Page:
Series: Our favourite State Library eresources.
People often ask us what our most loved eresources are. Admittedly we all have a favourite, or two, or three. It’s hard to pick as there are so many wonderful State Library eresources available. In this series our Librarians and Library Technicians share with you their most favourite eresources and how they’ve been used to solve research queries.
Next in the series we look at JSTOR, a big favourite of Library Technician Katy Roberts.
So why is JSTOR so fabulous?
JSTOR provides access to more than 12 million scholarly journal articles, books and primary sources, all from an archival perspective. You can find material on a range of subjects including history, Asian studies, Middle Eastern studies, religion, music, performing or visual arts, business, literature, science, economics and even genealogy.
Who uses JSTOR?
The database is used by everyone! JSTOR collaborates with the academic community so high school students, university students and general researchers know that the information found in this database is high quality and authoritative.
JSTOR is part of Ithaka, a USA based organisation which provides research to academic and cultural communities. JSTOR’s aim was to digitise material to assist university and college libraries in providing adequate space for the ever-increasing number of published journals.
JSTOR can be searched using basic or advanced searches, or can be browsed by subject, title or publisher. Libguides (research guides) are available on every topic and these are organised by group, subject or type. The database is available in many languages.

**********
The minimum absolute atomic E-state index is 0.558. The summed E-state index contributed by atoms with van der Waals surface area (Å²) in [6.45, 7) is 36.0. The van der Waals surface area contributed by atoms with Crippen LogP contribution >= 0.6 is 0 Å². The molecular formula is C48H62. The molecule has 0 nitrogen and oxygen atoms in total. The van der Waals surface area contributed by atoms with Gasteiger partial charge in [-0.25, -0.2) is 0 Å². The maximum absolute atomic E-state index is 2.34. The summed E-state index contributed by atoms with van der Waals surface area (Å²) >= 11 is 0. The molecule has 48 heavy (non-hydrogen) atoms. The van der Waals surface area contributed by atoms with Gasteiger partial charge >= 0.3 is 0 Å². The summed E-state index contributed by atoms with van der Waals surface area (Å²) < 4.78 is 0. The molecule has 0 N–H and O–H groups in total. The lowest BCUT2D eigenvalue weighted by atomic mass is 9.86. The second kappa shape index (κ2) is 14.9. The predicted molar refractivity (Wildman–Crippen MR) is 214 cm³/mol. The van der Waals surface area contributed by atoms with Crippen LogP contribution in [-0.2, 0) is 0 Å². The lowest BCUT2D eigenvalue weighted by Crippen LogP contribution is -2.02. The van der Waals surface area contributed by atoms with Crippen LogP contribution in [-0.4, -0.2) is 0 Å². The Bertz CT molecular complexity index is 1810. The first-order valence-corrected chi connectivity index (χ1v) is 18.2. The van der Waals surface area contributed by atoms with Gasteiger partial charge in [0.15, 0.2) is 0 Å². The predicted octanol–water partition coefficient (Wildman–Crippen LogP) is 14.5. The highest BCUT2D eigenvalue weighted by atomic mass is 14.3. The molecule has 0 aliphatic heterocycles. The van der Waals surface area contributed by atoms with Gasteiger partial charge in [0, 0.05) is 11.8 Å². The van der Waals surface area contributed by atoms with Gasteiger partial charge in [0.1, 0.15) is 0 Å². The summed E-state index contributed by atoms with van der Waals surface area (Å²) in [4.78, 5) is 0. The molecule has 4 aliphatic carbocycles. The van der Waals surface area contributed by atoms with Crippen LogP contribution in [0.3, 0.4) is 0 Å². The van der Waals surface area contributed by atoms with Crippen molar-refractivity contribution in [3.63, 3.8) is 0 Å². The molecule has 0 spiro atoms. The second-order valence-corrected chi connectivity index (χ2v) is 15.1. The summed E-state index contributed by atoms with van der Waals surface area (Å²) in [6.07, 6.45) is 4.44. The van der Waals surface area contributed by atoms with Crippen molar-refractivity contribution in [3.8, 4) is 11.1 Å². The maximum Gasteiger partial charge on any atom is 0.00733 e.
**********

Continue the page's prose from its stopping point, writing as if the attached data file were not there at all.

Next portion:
Most JSTOR articles are full text and can be downloaded as pdf, saved, emailed, or shared via Facebook, Twitter and other channels. You can use JSTOR’s 'Workspace' function to keep track of your research.
JSTOR contains archival material and the newest information found will be 1-5 years old. This means that while it isn’t the database to find current information on COVID-19, it is the ideal database to find articles about pandemics throughout history. A basic search for ‘pandemics’ results in over 5,000 journal articles, book chapters and research reports.
JSTOR is US based and covers international journals, so often Australian content isn’t the first found. Using the 'Advanced Search' option and including the word “Australia” as a search term is a good way to find specific Australian content.
'Browsing by Subject' is a useful way to discover which journals are available on different topics, and Australian information can be found using this search strategy. A date range for each journal is included in the search results, so researchers can quickly see what is available for each title.
Look out for the next blog in this series #FavouriteEresources
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